“A Clearing.” The Hudson Review published a new short story by Wendell Berry, narrated by Andy Catlett.
“On the Front Porch, Black Life in Full View.” Audra D. S. Burch chronicles the important roles that front porches—“a stage straddling the home and the street . . . ; a gift where community lives and strangers become neighbors”—have played in black communities, particularly in Detroit. (Recommended by Jeff Polet.)
“Oliver Callan on Patrick Kavanagh: Burning Rage, Fiery Genius.” Oliver Callan remembers the Irish poet fifty years after his death.
“Civil Eats’ 2018 Holiday Book Gift Guide.” This is a great selection of recent books on agriculture and food.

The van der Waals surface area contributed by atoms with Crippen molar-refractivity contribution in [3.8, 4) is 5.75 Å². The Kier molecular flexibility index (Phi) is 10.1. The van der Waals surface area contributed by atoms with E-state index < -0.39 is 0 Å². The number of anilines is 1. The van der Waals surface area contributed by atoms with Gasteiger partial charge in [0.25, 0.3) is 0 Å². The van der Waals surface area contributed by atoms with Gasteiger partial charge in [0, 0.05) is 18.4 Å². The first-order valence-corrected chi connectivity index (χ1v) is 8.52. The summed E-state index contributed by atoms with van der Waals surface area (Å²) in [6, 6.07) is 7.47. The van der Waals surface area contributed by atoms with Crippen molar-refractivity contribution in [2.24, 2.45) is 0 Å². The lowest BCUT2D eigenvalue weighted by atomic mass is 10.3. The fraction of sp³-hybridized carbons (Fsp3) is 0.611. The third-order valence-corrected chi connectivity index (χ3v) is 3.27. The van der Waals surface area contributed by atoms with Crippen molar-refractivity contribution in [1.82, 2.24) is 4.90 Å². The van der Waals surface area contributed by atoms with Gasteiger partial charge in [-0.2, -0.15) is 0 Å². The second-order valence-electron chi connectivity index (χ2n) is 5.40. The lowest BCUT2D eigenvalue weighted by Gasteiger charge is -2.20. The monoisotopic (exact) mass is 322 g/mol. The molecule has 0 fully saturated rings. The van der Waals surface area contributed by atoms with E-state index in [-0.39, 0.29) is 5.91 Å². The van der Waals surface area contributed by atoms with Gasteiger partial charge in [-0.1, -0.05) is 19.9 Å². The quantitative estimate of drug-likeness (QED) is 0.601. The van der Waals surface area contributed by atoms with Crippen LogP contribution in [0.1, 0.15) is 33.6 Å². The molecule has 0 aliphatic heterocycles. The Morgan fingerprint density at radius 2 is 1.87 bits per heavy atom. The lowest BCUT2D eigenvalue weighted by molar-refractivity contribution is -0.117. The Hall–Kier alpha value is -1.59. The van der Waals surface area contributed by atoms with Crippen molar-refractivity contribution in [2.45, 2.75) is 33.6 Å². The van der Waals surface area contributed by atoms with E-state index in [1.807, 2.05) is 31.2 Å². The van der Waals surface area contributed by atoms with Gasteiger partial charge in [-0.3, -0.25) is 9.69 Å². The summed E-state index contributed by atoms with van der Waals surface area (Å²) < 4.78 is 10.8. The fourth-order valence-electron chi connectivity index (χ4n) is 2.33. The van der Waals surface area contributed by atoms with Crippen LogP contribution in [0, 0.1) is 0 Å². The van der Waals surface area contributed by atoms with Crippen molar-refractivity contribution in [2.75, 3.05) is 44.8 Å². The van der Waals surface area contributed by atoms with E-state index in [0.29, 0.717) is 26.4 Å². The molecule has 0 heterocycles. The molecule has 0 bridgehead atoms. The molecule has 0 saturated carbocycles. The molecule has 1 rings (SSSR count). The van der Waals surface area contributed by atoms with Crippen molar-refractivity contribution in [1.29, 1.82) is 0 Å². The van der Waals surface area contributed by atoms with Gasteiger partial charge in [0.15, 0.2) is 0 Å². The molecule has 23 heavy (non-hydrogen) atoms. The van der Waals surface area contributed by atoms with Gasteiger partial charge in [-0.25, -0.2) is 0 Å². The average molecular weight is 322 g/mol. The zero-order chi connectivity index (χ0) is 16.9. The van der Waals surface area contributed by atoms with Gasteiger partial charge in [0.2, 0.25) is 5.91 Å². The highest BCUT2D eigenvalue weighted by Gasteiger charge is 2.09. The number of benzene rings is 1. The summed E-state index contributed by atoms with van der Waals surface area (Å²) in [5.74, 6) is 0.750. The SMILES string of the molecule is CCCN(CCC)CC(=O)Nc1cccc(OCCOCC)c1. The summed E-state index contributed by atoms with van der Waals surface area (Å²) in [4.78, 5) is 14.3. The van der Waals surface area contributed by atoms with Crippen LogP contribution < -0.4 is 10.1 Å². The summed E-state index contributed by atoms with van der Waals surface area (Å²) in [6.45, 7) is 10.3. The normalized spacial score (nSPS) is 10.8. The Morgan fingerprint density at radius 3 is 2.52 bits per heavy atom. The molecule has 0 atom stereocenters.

“Americans are Moving Less than Ever, and It’s Bad for the Economy.” Dan Kopf thinks it’s bad that more Americans are staying put. It might be bad for the GDP, but it’s probably good for our actual oikoi.
“Confessions of a Jet-Set Conservative.” Ben Sixsmith delivers a satisfying rebuke to Max Boot’s new book.
“Prayer Walks.” D. L. Mayfield follows Wendell Berry’s advice to “Listen to the carrion,” and the results are bracing and profound.
“In Conversation: Crystal Wilkinson and Wendell Berry.” The Berry Center hosted a fascinating discussion with two thoughtful, Kentucky authors.
“It Still Bleeds, But It No Longer Leads.” Daniel Kishi writes about the ongoing consolidation of local newspapers and how this hurts small towns.
“Belloc’s Humane Defense of Personhood and Property.” James Matthew Wilson argues that Belloc’s classic The Servile State has wisdom that should guide our political economy.